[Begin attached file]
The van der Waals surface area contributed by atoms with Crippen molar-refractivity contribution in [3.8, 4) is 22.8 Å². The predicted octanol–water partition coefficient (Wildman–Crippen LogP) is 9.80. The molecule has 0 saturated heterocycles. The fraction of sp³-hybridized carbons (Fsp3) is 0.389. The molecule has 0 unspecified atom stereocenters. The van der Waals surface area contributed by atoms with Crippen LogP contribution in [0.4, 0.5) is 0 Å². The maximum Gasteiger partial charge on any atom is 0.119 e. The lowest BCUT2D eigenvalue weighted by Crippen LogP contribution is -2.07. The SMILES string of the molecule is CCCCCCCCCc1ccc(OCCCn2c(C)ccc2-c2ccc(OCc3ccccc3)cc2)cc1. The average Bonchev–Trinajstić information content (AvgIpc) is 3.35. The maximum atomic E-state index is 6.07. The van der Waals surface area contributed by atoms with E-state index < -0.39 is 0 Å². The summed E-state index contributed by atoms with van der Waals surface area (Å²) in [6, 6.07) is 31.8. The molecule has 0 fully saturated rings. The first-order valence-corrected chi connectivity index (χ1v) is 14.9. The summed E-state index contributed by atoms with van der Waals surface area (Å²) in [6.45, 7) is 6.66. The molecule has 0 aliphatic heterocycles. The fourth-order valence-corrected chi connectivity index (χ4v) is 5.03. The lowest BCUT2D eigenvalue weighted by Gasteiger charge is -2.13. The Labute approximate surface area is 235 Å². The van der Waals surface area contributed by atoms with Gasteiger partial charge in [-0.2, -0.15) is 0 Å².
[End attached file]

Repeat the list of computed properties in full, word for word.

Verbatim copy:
The van der Waals surface area contributed by atoms with Crippen molar-refractivity contribution in [3.8, 4) is 22.8 Å². The predicted octanol–water partition coefficient (Wildman–Crippen LogP) is 9.80. The molecule has 0 saturated heterocycles. The fraction of sp³-hybridized carbons (Fsp3) is 0.389. The molecule has 0 unspecified atom stereocenters. The van der Waals surface area contributed by atoms with Crippen LogP contribution in [0.4, 0.5) is 0 Å². The maximum Gasteiger partial charge on any atom is 0.119 e. The lowest BCUT2D eigenvalue weighted by Crippen LogP contribution is -2.07. The SMILES string of the molecule is CCCCCCCCCc1ccc(OCCCn2c(C)ccc2-c2ccc(OCc3ccccc3)cc2)cc1. The average Bonchev–Trinajstić information content (AvgIpc) is 3.35. The maximum atomic E-state index is 6.07. The van der Waals surface area contributed by atoms with E-state index < -0.39 is 0 Å². The summed E-state index contributed by atoms with van der Waals surface area (Å²) in [6, 6.07) is 31.8. The molecule has 0 fully saturated rings. The first-order valence-corrected chi connectivity index (χ1v) is 14.9. The summed E-state index contributed by atoms with van der Waals surface area (Å²) in [6.45, 7) is 6.66. The molecule has 0 aliphatic heterocycles. The fourth-order valence-corrected chi connectivity index (χ4v) is 5.03. The lowest BCUT2D eigenvalue weighted by Gasteiger charge is -2.13. The Labute approximate surface area is 235 Å². The van der Waals surface area contributed by atoms with Gasteiger partial charge in [-0.2, -0.15) is 0 Å².